It really doesn't matter, this little conversation we're having about ethics, about the moral ramifications of dropping The Bomb. There are those of us, you see, who are aware that the Cold War might have been considerably warmer, had it never happened.

    But you don't want to know about that. You don't want to consider any of that.
    Because some hypothetical possibilities are more attractive to you than others, and you would prefer to believe that things would turn out the way you see them.

    So, no, youreyes, I don't mind how it all turned out. Could have been better, yes, but it could have been much, much worse.
    And here we are, you and I, tapping away our little opinions on keyboards six decades down the track, espousing upon our ideals and having our little digs at the USA.

    No... I don't mind.
    joepistole likes this.
  12. wellwisher Banned Banned

    Weren't the Japanese asked to surrender before the bombs were deployed?

    Here were the leaflets telling civilians to evacuate cities after the first A-bomb takes out Hiroshima.

    • Primary Resources: Leaflets warning Japanese of Atomic Bomb, 1945
      Leaflets dropped on cities in Japan warning civilians about the atomic bomb, dropped c. August 6, 1945

      America asks that you take immediate heed of what we say on this leaflet.

      We are in possession of the most destructive explosive ever devised by man. A single one of our newly developed atomic bombs is actually the equivalent in explosive power to what 2000 of our giant B-29s can carry on a single mission. This awful fact is one for you to ponder and we solemnly assure you it is grimly accurate.

      We have just begun to use this weapon against your homeland. If you still have any doubt, make inquiry as to what happened to Hiroshima when just one atomic bomb fell on that city.

      Before using this bomb to destroy every resource of the military by which they are prolonging this useless war, we ask that you now petition the Emperor to end the war. Our president has outlined for you the thirteen consequences of an honorable surrender. We urge that you accept these consequences and begin the work of building a new, better and peace-loving Japan.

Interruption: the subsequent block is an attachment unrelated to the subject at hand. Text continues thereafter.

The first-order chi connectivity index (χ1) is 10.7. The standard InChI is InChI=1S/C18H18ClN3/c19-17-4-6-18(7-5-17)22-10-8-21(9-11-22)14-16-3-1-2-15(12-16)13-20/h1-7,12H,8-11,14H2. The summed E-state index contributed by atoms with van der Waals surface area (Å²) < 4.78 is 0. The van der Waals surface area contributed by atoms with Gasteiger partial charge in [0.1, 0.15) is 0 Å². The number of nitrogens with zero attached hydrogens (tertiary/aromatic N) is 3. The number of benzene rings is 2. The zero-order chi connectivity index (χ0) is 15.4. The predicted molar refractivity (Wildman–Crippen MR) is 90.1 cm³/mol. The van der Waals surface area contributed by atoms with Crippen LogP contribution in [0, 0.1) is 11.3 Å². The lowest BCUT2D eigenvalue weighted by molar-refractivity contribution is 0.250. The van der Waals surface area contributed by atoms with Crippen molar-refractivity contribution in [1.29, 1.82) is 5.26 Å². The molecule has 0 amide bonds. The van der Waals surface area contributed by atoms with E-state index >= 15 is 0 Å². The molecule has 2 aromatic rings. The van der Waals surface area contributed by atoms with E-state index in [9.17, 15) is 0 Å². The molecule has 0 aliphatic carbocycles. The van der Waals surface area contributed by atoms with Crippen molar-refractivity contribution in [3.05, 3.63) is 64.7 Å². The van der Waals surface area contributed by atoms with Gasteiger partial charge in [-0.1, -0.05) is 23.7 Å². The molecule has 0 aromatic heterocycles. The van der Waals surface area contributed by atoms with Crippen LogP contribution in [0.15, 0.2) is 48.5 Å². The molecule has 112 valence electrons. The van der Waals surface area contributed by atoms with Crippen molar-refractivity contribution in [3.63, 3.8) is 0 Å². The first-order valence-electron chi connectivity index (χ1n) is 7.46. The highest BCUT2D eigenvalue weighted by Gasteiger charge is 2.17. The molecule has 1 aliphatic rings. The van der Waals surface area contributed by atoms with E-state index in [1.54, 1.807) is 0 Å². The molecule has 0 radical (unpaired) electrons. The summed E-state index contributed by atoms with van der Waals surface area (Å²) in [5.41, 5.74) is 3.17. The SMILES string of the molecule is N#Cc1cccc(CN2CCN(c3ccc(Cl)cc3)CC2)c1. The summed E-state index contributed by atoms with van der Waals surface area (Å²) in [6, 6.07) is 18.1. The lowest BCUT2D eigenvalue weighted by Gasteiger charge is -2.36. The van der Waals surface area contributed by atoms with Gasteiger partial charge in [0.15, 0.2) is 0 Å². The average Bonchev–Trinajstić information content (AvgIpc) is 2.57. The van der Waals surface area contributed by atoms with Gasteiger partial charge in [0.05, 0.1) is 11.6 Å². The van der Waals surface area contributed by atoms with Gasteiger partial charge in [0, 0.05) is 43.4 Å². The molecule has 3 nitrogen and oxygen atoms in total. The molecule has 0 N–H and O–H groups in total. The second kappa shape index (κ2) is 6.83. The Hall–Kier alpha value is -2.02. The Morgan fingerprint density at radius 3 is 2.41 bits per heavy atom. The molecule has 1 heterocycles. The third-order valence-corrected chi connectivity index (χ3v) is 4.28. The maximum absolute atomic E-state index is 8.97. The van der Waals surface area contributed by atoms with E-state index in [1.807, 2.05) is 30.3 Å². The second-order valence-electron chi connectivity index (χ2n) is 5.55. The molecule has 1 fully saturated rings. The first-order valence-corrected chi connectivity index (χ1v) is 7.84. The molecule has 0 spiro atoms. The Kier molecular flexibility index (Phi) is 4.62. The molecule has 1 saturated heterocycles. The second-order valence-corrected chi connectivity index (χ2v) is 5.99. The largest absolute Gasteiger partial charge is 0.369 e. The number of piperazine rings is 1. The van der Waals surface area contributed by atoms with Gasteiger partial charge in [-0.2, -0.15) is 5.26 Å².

You should take steps now to cease military resistance. Otherwise, we shall resolutely employ this bomb and all our other superior weapons to promptly and forcefully end the war.


      Because your military leaders have rejected the thirteen part surrender declaration, two momentous events have occurred in the last few days.

      The Soviet Union, because of this rejection on the part of the military has notified your Ambassador Sato that it has declared war on your nation. Thus, all powerful countries of the world are now at war with you.

      Also, because of your leaders' refusal to accept the surrender declaration that would enable Japan to honorably end this useless war, we have employed our atomic bomb.

      A single one of our newly developed atomic bombs is actually the equivalent in explosive power to what 2000 of our giant B-29s could have carried on a single mission. Radio Tokyo has told you that with the first use of this weapon of total destruction, Hiroshima was virtually destroyed.

      Before we use this bomb again and again to destroy every resource of the military by which they are prolonging this useless war, petition the emperor now to end the war. Our president has outlined for you the thirteen consequences of an honorable surrender. We urge that you accept these consequences and begin the work of building a new, better, and peace-loving Japan.

      Act at once or we shall resolutely employ this bomb and all our other superior weapons to promptly and forcefully end the war.


      Source: Harry S. Truman Library, Miscellaneous historical document file, no. 258.
  13. billvon Valued Senior Member

    Yep. And they'd probably do the same thing if he had said "hey, you know what? Maybe we should be a little more honest about what happened last night here in the Gulf of Tonkin." Indeed, I am sure the people at Abu Ghraib would have tossed him in a well if he said "hey, maybe it's best to not torture people and take cellphone pictures of the torture." Those are both pretty poor arguments in support of those events.